As regular CFZ-watchers will know, for some time Corinna has been doing a column for Animals & Men and a regular segment on On The Track... particularly about out-of-place birds and rare vagrants. There seem to be more and more bird stories from all over the world hitting the news these days so, to make room for them all - and to give them all equal and worthy coverage - she has set up this new blog to cover all things feathery and Fortean.

Friday, 20 October 2017

Wellington Zoo urges people to make little blue penguin Bird of the Year

18 Oct, 2017 7:40pm

Wellington Zoo is throwing its weight behind the little blue penguin in a bid to get it voted in as Bird of the Year.

They're only about 25cm tall and weigh about 1kg, but the native New Zealand seabird can eat 40 per cent of its body weight per day, a fact that the zoo's senior keeper of birds Philip Wisker likes to tell visitors during his penguin talks.

As part of Conservation Week, the zoo is pushing for people to vote in the penguins, which can be found around Wellington, for Bird of the Year.

At the time of print, the bird had 541 votes.

They are currently classed as vulnerable thanks to threats such as loss of food and being hit by cars, as well as falling prey to cats and dogs.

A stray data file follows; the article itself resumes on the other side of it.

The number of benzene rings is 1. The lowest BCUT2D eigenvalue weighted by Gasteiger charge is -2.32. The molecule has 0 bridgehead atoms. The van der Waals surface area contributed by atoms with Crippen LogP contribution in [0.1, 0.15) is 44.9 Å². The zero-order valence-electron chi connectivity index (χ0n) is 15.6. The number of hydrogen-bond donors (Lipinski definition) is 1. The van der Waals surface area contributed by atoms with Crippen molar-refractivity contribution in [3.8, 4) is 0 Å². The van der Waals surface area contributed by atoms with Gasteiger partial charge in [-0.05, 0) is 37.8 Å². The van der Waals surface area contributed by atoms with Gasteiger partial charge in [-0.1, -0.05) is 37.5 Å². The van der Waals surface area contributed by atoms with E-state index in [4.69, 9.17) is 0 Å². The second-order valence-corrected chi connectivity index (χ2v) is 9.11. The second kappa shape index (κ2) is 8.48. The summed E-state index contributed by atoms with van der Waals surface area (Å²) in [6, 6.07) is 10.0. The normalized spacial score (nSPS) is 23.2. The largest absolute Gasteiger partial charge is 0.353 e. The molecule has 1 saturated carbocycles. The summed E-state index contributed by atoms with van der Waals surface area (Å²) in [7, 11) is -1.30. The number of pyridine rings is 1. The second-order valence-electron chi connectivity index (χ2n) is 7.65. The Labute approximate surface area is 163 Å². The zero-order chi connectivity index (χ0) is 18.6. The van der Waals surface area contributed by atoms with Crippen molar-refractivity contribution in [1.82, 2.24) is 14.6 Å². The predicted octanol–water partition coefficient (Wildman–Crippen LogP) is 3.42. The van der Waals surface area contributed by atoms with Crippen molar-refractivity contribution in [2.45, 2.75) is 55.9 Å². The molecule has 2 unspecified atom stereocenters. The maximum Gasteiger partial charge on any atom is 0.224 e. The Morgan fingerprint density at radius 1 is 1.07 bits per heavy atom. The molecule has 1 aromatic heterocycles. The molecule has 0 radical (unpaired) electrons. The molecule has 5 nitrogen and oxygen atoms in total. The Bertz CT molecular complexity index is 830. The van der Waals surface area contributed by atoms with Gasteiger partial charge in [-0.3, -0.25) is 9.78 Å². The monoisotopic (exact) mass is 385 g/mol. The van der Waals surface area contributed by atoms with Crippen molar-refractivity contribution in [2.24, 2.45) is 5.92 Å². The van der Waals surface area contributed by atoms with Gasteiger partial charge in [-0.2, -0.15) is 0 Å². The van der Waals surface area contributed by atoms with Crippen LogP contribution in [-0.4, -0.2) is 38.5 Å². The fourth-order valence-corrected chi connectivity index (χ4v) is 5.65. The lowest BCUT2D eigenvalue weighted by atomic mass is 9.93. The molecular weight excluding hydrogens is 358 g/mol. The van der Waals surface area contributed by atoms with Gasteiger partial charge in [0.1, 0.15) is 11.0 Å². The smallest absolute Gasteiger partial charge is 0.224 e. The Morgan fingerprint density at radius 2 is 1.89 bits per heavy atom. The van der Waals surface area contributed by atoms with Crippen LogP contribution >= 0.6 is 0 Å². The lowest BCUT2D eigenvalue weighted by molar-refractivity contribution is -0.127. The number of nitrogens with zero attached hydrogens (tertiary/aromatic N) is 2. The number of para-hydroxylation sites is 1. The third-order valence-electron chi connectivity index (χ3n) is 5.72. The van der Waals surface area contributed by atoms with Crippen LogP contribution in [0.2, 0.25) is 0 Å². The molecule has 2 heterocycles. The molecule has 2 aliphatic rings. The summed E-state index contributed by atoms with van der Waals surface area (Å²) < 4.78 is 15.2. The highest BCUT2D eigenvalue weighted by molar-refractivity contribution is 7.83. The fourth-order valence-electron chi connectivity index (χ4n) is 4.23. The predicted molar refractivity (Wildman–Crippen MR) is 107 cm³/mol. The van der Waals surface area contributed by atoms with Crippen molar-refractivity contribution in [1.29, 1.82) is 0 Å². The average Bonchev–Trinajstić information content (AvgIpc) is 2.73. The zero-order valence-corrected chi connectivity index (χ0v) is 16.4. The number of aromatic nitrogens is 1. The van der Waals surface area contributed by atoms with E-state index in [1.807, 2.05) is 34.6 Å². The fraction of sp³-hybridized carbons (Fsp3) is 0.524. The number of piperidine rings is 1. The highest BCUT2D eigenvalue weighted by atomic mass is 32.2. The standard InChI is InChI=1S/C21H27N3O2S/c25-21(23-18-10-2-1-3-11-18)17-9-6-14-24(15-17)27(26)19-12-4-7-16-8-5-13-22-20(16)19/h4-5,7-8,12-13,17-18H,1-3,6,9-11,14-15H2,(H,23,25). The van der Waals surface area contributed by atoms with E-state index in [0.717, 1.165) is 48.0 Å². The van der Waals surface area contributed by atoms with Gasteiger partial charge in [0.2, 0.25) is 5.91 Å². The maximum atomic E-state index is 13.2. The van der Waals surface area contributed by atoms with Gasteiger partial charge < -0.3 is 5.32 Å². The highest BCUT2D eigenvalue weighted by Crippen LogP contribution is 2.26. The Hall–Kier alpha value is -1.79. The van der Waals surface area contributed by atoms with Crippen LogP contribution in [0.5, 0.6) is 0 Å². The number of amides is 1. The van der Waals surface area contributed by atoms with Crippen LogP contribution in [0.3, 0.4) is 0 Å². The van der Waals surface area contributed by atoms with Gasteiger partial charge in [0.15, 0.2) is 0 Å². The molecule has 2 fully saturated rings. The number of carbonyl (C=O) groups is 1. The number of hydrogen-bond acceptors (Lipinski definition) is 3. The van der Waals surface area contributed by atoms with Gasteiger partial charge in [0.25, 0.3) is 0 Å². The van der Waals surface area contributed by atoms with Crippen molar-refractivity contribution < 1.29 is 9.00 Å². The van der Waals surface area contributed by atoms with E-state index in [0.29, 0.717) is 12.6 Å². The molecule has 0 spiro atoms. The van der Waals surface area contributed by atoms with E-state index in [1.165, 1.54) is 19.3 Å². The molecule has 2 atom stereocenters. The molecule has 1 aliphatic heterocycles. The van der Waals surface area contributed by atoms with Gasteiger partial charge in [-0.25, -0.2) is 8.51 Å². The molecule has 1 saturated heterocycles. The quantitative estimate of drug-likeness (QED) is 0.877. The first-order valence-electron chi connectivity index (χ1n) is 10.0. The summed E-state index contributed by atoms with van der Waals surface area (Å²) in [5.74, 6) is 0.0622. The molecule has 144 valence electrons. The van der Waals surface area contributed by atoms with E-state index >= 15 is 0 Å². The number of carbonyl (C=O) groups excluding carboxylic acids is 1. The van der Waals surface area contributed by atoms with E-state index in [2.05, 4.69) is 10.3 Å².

There are five little blue penguins at Wellington Zoo, all of which have been brought in from the wild.

Malteser has been a resident at the zoo for five years, after he was attacked by a dog and brought in by a member of the public. The zoo runs an animal hospital called The Nest Te Kohanga, which often takes in native birds.

"They were able to patch him back together but unfortunately they couldn't rescue his eye, so he's got an eye missing," said senior keeper of birds, Philip Wisker.

With the partial loss of that sense, Malteser couldn't be sent back into the wild, so instead lives at the zoo with his partner, Squidge, a penguin that was brought in as a baby.

"Squidge was found when she was very, very young, she was a little ball of fluff."

Someone thought she was abandoned, so brought her in, Wisker said.

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